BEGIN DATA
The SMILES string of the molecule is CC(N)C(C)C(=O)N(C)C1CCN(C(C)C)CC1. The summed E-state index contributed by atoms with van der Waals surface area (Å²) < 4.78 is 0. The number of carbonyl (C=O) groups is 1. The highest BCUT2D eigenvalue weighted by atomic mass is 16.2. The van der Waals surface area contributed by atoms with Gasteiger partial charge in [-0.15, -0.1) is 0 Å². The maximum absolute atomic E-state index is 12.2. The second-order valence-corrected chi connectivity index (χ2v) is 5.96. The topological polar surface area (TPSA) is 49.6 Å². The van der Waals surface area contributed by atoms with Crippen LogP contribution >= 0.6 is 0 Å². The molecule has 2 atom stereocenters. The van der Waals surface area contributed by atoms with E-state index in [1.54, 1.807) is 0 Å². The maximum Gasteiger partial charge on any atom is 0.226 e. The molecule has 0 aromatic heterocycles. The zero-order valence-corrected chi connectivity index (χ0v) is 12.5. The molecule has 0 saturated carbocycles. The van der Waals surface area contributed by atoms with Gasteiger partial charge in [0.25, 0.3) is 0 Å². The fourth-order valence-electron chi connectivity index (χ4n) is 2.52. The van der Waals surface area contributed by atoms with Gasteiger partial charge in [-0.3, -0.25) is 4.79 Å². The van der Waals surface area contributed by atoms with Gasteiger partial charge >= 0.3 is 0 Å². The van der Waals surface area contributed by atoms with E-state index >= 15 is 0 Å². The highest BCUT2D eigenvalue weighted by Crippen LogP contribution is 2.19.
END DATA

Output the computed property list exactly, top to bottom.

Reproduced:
The SMILES string of the molecule is CC(N)C(C)C(=O)N(C)C1CCN(C(C)C)CC1. The summed E-state index contributed by atoms with van der Waals surface area (Å²) < 4.78 is 0. The number of carbonyl (C=O) groups is 1. The highest BCUT2D eigenvalue weighted by atomic mass is 16.2. The van der Waals surface area contributed by atoms with Gasteiger partial charge in [-0.15, -0.1) is 0 Å². The maximum absolute atomic E-state index is 12.2. The second-order valence-corrected chi connectivity index (χ2v) is 5.96. The topological polar surface area (TPSA) is 49.6 Å². The van der Waals surface area contributed by atoms with Crippen LogP contribution >= 0.6 is 0 Å². The molecule has 2 atom stereocenters. The van der Waals surface area contributed by atoms with E-state index in [1.54, 1.807) is 0 Å². The maximum Gasteiger partial charge on any atom is 0.226 e. The molecule has 0 aromatic heterocycles. The zero-order valence-corrected chi connectivity index (χ0v) is 12.5. The molecule has 0 saturated carbocycles. The van der Waals surface area contributed by atoms with Gasteiger partial charge in [0.25, 0.3) is 0 Å². The fourth-order valence-electron chi connectivity index (χ4n) is 2.52. The van der Waals surface area contributed by atoms with Gasteiger partial charge in [-0.3, -0.25) is 4.79 Å². The van der Waals surface area contributed by atoms with Gasteiger partial charge >= 0.3 is 0 Å². The van der Waals surface area contributed by atoms with E-state index >= 15 is 0 Å². The highest BCUT2D eigenvalue weighted by Crippen LogP contribution is 2.19.